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Shabbat Parashat Bereishit 5777

Ask the Rabbi: Color of the Inside of the Retzuot (Tefillin Straps)

Rav Daniel Mann

Question: Until recently, I had only seen tefillin retzuot blackened on one side, but when I went to buy tefillin for my son, the sofer suggested retzuot that are black on both sides. He says these are now common and preferable, and the price difference is modest. Which is better to buy?

 

Answer: The gemara (Menachot 35a) says that there is a halacha l’Moshe miSinai that retzuot must be black and asks from sources that if the batim are not black (yes, many say this is possible – see Shulchan Aruch, OC 32:40), the retzuot should be the same color. The gemara answers that the alternative color is on the retzuot’s underside.

The Rambam (Tefillin 3:14) rules: the underside can be any color (other than red, which is degrading if turned over); it should be the same color as the batim; it looks nicest if the batim and the entire retzuot are black. There is a machloket (see Radbaz and Rabbeinu Manoach ad loc.) in understanding the Rambam, whether, when the batim are black, the retzuot’s underside must be black or it is just nicer. However, he certainly at least prefers our retzuot being black on both sides. On the other hand, the Beit Yosef (Orach Chayim 33), Rama (Darchei Moshe ad loc.), and Mishna Berura (33:21) have no qualms with the widespread minhag to ignore this opinion.

Some Acharonim cite the Arizal as positing that there are important kabbalistic grounds for the retzuot to be black on both sides. We do not deal with kabbalistic issues and have nothing to add on this.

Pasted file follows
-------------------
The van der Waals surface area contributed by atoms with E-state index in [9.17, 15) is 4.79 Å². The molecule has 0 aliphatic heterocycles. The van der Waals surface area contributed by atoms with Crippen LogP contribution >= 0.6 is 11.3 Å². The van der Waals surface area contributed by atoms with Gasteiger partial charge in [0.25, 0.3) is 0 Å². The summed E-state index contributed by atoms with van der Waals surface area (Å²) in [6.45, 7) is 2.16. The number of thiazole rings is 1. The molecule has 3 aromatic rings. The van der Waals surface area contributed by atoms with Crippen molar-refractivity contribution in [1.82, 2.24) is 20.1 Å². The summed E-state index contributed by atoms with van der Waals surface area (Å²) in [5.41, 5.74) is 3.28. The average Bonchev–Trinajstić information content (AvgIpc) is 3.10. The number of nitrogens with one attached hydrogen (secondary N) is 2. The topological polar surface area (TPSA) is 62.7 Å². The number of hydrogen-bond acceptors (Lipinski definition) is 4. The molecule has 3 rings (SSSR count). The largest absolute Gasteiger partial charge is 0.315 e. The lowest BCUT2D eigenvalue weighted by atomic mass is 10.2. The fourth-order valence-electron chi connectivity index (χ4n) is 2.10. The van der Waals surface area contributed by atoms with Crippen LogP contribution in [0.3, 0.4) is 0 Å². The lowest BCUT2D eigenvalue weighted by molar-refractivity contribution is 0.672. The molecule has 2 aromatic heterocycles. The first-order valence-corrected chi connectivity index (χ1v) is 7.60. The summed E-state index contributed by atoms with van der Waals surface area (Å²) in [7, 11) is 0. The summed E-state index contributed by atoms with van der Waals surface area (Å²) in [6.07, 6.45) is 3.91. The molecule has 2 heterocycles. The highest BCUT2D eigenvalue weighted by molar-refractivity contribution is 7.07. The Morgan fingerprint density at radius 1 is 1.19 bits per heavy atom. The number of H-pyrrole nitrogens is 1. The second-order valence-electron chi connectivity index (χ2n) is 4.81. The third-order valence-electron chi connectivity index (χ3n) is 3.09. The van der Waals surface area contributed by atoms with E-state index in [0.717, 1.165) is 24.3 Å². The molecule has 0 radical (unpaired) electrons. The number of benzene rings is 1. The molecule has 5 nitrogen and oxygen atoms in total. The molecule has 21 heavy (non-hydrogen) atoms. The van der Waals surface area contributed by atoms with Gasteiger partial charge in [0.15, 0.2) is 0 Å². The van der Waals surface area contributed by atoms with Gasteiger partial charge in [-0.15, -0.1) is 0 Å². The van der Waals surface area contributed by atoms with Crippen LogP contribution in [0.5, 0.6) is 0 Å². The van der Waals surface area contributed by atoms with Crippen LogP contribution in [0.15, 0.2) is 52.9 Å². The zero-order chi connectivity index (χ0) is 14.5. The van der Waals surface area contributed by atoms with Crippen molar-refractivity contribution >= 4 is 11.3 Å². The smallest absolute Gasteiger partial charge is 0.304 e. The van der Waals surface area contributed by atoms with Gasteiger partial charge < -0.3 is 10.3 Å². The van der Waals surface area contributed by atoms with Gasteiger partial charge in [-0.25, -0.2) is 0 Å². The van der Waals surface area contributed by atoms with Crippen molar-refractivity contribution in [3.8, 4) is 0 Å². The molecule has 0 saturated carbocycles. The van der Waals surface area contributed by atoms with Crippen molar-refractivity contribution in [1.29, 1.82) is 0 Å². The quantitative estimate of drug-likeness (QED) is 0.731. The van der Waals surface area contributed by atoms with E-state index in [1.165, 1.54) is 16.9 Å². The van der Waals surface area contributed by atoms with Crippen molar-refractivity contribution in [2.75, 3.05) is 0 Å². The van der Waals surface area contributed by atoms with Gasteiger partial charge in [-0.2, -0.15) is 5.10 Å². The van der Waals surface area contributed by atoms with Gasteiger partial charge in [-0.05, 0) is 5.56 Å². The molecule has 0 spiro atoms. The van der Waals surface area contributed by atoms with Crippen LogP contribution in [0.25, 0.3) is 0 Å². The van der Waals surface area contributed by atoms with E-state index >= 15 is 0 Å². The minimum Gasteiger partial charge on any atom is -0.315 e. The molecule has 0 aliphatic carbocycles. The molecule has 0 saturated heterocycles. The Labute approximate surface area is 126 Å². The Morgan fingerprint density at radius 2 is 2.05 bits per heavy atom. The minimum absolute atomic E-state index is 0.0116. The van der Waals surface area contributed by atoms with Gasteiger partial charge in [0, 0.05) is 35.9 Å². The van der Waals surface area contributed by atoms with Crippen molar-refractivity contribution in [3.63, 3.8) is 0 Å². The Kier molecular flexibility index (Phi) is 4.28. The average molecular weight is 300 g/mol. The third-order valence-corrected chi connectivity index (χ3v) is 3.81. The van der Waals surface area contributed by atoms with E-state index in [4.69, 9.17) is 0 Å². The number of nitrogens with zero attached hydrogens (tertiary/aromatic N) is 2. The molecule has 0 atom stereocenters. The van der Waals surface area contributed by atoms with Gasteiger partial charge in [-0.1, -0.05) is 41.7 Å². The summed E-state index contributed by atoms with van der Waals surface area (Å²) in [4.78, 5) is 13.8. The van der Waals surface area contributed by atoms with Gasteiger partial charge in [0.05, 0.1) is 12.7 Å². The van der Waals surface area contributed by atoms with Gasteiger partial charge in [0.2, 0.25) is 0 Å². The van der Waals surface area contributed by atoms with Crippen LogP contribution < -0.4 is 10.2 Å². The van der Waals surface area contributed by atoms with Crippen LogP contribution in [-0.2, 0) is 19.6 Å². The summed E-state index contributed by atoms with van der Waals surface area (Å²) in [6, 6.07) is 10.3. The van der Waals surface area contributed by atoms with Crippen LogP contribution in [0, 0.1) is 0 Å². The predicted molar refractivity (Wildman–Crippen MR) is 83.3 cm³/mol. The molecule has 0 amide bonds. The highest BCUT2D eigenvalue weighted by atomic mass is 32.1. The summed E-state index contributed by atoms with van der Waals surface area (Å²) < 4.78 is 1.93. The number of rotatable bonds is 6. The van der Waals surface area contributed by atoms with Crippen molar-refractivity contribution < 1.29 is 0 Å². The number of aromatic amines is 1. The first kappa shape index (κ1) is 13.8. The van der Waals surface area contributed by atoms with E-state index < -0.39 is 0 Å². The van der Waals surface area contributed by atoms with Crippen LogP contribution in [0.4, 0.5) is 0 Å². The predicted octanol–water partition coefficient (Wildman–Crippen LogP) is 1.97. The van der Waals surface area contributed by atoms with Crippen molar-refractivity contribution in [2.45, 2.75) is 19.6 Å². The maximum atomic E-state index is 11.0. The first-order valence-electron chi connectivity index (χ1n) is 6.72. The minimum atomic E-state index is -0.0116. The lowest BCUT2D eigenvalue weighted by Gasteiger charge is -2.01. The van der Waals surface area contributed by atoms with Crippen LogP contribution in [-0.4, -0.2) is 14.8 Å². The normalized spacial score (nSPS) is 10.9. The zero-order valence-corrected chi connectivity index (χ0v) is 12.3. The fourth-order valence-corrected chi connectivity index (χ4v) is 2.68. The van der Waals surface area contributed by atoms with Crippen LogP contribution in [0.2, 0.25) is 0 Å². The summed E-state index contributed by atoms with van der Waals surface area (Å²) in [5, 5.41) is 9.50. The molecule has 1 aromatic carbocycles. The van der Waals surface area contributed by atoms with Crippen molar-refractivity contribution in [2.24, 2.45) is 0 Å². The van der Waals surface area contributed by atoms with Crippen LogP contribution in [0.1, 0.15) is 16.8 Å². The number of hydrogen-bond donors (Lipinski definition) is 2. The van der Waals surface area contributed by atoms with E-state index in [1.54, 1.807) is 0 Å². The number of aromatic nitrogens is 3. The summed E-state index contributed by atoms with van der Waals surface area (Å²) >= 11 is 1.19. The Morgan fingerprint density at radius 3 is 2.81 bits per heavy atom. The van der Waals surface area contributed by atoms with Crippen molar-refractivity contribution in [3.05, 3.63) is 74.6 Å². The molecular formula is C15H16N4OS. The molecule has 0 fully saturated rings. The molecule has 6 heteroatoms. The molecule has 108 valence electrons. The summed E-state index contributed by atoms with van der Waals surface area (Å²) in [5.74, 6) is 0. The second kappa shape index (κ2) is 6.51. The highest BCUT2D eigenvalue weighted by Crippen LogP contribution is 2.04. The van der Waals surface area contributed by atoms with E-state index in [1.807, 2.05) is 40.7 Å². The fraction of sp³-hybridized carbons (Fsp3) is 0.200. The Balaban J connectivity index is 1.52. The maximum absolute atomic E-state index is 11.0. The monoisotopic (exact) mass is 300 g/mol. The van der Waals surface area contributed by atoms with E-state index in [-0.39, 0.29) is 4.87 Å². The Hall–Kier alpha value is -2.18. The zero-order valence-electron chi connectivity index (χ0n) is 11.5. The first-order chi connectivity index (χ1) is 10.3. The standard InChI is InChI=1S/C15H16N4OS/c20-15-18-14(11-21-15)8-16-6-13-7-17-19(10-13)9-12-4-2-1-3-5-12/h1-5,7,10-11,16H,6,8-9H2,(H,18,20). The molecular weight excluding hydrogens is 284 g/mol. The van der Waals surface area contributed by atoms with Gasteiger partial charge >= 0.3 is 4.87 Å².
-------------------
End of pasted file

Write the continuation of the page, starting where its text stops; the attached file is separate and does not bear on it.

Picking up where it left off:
There are two other advantages to black on both sides. It is deemed very negative for the parts of the retzuot that fasten down the tefillin to turn over and preferable that no part of the retzuot do so (Shulchan Aruch 27:11 with Mishna Berura 27:38). This is not a problem, or is less of a problem, if the bottom side is black (see Biur Halacha 33:3). Also, some note that the way retzuot are blackened on both sides is by soaking them through and through. This is advantageous in that even if the layer of black paint peels or cracks in a way that affects the retzuot’s validity, the general blackness saves it.

On the intrinsic level, we know no reason to object to fully blackened retzuot. Yet, my retzuot are natural color on the bottom, and I and many others have no plans to replace them anytime soon – based on minhag. Let’s understand what that means in this context. Very often, each minhag on a matter has advantages and disadvantages, so that changing minhagim means adopting a practice with intrinsic negative elements. In contrast, here the negative elements are missing.

Still there are several related issues – yuhara (holier-than-thou haughtiness); casting aspersions on others in the past or present; causing machloket. These general issues have many classical sources to which we cannot presently do justice, but one can start with the Shulchan Aruch, OC 34:3 and ibid. 468:4. Therefore, we discourage people from trendsetting in this matter, especially because the advantages we have mentioned are merely preferences and are not halachically compelling (see Mishna Berura 468:23).

Veteran sofrei stam can testify about a mushrooming of hiddurim/chumrot for standard upper-echelon tefillin over the last 50 years (sociological analysis is interesting). Many youngsters have more mehudar tefillin than their fathers and rabbis, and none of the mentioned problems have resulted. The difference is that the coloring of the retzuot are noticeable, and the advertisement (even, unintentional) of the stringency/hiddur turns into a real potential problem (see Shulchan Aruch, OC 468:4).

       So, here is our recommendation. Get for your son that which is normal for his peer group. Do not be one who spreads a new practice due to the above reservations. On the other hand, to the extent that the practice has spread in your surroundings, it is not your doing. Every generation brings changes, and, in retrospect, many of them are fine. Your young son need not be a minhag-preservation purist and should not feel that his tefillin are sub-standard among his peers.

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